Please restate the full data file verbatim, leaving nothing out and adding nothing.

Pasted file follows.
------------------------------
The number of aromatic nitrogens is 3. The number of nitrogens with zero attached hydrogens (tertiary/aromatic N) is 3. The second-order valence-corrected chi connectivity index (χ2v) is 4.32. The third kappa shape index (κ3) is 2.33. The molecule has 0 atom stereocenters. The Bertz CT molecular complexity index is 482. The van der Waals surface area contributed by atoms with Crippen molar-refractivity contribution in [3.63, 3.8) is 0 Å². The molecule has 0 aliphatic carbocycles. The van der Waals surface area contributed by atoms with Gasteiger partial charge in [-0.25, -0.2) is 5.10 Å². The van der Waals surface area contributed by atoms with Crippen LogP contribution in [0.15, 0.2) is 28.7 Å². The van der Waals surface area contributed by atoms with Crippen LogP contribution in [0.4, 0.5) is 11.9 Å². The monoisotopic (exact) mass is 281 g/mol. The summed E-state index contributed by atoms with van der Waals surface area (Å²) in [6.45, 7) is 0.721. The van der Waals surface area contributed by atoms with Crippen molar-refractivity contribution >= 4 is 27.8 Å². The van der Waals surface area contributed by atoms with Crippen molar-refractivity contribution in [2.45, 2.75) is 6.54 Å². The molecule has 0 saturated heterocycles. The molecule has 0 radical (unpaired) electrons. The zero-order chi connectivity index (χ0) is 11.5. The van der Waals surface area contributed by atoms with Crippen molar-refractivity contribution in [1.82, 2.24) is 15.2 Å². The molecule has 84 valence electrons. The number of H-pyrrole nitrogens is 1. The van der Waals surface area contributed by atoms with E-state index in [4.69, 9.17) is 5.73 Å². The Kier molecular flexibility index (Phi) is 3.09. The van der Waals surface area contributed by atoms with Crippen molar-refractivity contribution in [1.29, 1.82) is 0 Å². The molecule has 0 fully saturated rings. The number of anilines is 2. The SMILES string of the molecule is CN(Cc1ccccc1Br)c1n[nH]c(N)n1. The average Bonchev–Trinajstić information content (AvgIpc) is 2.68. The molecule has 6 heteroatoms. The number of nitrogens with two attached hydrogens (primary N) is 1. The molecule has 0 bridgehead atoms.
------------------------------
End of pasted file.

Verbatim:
The number of aromatic nitrogens is 3. The number of nitrogens with zero attached hydrogens (tertiary/aromatic N) is 3. The second-order valence-corrected chi connectivity index (χ2v) is 4.32. The third kappa shape index (κ3) is 2.33. The molecule has 0 atom stereocenters. The Bertz CT molecular complexity index is 482. The van der Waals surface area contributed by atoms with Crippen molar-refractivity contribution in [3.63, 3.8) is 0 Å². The molecule has 0 aliphatic carbocycles. The van der Waals surface area contributed by atoms with Gasteiger partial charge in [-0.25, -0.2) is 5.10 Å². The van der Waals surface area contributed by atoms with Crippen LogP contribution in [0.15, 0.2) is 28.7 Å². The van der Waals surface area contributed by atoms with Crippen LogP contribution in [0.4, 0.5) is 11.9 Å². The monoisotopic (exact) mass is 281 g/mol. The summed E-state index contributed by atoms with van der Waals surface area (Å²) in [6.45, 7) is 0.721. The van der Waals surface area contributed by atoms with Crippen molar-refractivity contribution >= 4 is 27.8 Å². The van der Waals surface area contributed by atoms with Crippen molar-refractivity contribution in [2.45, 2.75) is 6.54 Å². The molecule has 0 saturated heterocycles. The molecule has 0 radical (unpaired) electrons. The zero-order chi connectivity index (χ0) is 11.5. The van der Waals surface area contributed by atoms with Crippen molar-refractivity contribution in [1.82, 2.24) is 15.2 Å². The molecule has 84 valence electrons. The number of H-pyrrole nitrogens is 1. The van der Waals surface area contributed by atoms with E-state index in [4.69, 9.17) is 5.73 Å². The Kier molecular flexibility index (Phi) is 3.09. The van der Waals surface area contributed by atoms with Crippen molar-refractivity contribution in [1.29, 1.82) is 0 Å². The molecule has 0 fully saturated rings. The number of anilines is 2. The SMILES string of the molecule is CN(Cc1ccccc1Br)c1n[nH]c(N)n1. The average Bonchev–Trinajstić information content (AvgIpc) is 2.68. The molecule has 6 heteroatoms. The number of nitrogens with two attached hydrogens (primary N) is 1. The molecule has 0 bridgehead atoms.